Wednesday, 3:25pm
4 January 2012

Savagery beneath the skin

Ronald Searle, British illustrator,

3 March 1920 to 30 December 2011

Everyone has a way into the work of Ronald Searle, writes Derek Brazell, whether it’s through the devastating visual critiques of his political cartoons for French newspaper Le Monde through the 1990s and 2000s, or the wicked humour that bursts from the dangerous-to-know schoolgirls of St Trinian’s.

His empathetic magazine reportage encompassed abandoned refugee camps in the late 1950s and comically observed life in West Coast USA – presenting human existence in many forms, from the miserable and haunted to the privileged and smug.

Top: Al Fresco, 1977. Collection of Ronald and Monica Searle.

Below: ‘Mercenaries’, Le Monde 1990s.


All with acute observation. ‘Any artist interested in people – and you have to be interested in people – immediately you can diagnose the nuances,’ he said of his ability to reveal character.

Born in 1920 in Cambridge, Searle drew from when he was a young child, and by fifteen was doing a weekly cartoon for the Cambridge Daily News. He was called up for duty in 1939, and captured by the Japanese in 1942, enduring three years of imprisonment and hard labour.

Below: Cholera Lines, 1943.


But throughout it all he drew. The Imperial War Museum holds a collection of Searle’s drawings, and the images from his internment as a prisoner of war hold a striking immediacy whether or not you are aware of the life-threatening conditions they were created in. He would hide his drawings under the bodies of cholera victims, as the guards were too afraid of the disease to search there.

I asked him if commenting on some of the worst aspects of human behaviour for Le Monde made him cynical. ‘Having had a certain amount of experience of savagery, there’s no real problem for me to try and interpret it into edible lines, if you like. Cynical? No, I don’t think so. There’s a certain sort of resignation that, whatever the veneer, the savagery is just below the skin, in any country.’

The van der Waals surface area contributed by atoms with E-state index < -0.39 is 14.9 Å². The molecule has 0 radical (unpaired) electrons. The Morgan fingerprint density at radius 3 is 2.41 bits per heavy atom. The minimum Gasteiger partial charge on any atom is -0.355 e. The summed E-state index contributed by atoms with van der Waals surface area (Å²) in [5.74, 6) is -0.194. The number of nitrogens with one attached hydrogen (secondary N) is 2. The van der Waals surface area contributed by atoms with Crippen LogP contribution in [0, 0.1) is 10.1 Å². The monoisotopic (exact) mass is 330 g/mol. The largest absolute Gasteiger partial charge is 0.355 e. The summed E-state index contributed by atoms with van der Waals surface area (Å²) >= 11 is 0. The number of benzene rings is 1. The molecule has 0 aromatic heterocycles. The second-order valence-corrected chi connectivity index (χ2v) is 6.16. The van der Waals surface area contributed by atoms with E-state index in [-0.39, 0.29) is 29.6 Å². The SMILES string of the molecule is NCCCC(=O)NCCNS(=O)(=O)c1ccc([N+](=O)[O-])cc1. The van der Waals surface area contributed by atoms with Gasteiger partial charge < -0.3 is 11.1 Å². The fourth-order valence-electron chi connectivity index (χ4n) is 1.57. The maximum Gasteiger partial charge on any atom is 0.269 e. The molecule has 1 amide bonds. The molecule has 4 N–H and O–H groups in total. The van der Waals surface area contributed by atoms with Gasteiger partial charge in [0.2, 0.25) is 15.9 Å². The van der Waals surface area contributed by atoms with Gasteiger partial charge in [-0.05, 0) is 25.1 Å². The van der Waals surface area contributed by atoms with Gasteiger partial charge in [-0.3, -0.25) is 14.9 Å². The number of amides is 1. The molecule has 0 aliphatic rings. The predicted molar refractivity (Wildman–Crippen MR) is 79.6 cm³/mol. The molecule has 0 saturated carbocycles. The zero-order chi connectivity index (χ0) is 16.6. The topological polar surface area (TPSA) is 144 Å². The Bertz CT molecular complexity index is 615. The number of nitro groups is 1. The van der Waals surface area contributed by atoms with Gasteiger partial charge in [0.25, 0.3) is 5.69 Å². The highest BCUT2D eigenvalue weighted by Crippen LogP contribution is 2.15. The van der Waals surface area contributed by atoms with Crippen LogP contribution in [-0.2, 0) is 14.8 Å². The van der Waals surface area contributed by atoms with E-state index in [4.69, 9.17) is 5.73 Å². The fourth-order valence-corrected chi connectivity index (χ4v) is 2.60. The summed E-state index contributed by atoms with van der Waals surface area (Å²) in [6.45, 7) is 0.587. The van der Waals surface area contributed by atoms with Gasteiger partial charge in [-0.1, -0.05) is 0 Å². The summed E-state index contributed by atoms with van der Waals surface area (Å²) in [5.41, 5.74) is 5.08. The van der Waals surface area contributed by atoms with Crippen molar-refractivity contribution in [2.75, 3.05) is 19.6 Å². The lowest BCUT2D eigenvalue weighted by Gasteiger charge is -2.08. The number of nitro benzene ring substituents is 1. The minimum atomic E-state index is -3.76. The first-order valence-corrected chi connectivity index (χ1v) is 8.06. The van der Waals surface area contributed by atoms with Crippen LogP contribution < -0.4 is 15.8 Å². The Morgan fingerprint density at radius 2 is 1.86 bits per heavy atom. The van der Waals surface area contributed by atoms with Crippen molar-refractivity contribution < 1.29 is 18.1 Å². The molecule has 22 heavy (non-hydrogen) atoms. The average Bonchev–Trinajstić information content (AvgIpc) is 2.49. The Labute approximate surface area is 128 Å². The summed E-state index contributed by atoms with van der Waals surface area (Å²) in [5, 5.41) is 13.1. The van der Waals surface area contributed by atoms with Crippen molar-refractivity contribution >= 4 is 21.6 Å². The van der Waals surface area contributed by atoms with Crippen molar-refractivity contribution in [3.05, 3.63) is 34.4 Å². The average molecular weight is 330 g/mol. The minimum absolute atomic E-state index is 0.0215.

Searle’s career flourished after the Second World War, with work across editorial, book publishing, film and advertising. He became well known for rather formless furry cats and shaggy dogs, which were all really stand-ins for human beings.

Below: ‘Totem in Ketchikan, Alaska’, Holiday, 1962.


Talking to him in 2010, he was sharp, still watching the world, but aware of his age. ‘The thing which is awful is the head is clear, and there’s this ghastly business of the body letting you down. That you can’t escape from…’


Above: ‘Taxi, Georgia’, Punch, 1959.

Many of the Searle obituaries hold up the St Trinian’s cartoons and Molesworth book illustrations as his most recognisable. While this may be true, he would have possibly been less than thrilled that this was his immediate legacy. ‘I killed them off in the 50s!’ he exclaimed about those pesky schoolgirls. Anyone investigating a little further will be rewarded with an astounding body of work from one of the greatest commercial artists the UK has produced, with an influence that will endure.


Photographs (above and below) by Andrea Liggins.

Thanks to Wilhelm-Busch Deutsches Musuem für Karikatur & Zeighenkunst, Hanover (which has an archive of 2200 of Searle’s works on permanent loan); London's Cartoon Museum and Imperial War Museum, London for images.

All artwork copyright Ronald Searle estate.

See Derek’s article about interviewing Ronald Searle for Making Great Illustration by Derek Brazell & Jo Davies (A&C Black, 2011), to be reviewed in Eye 82.


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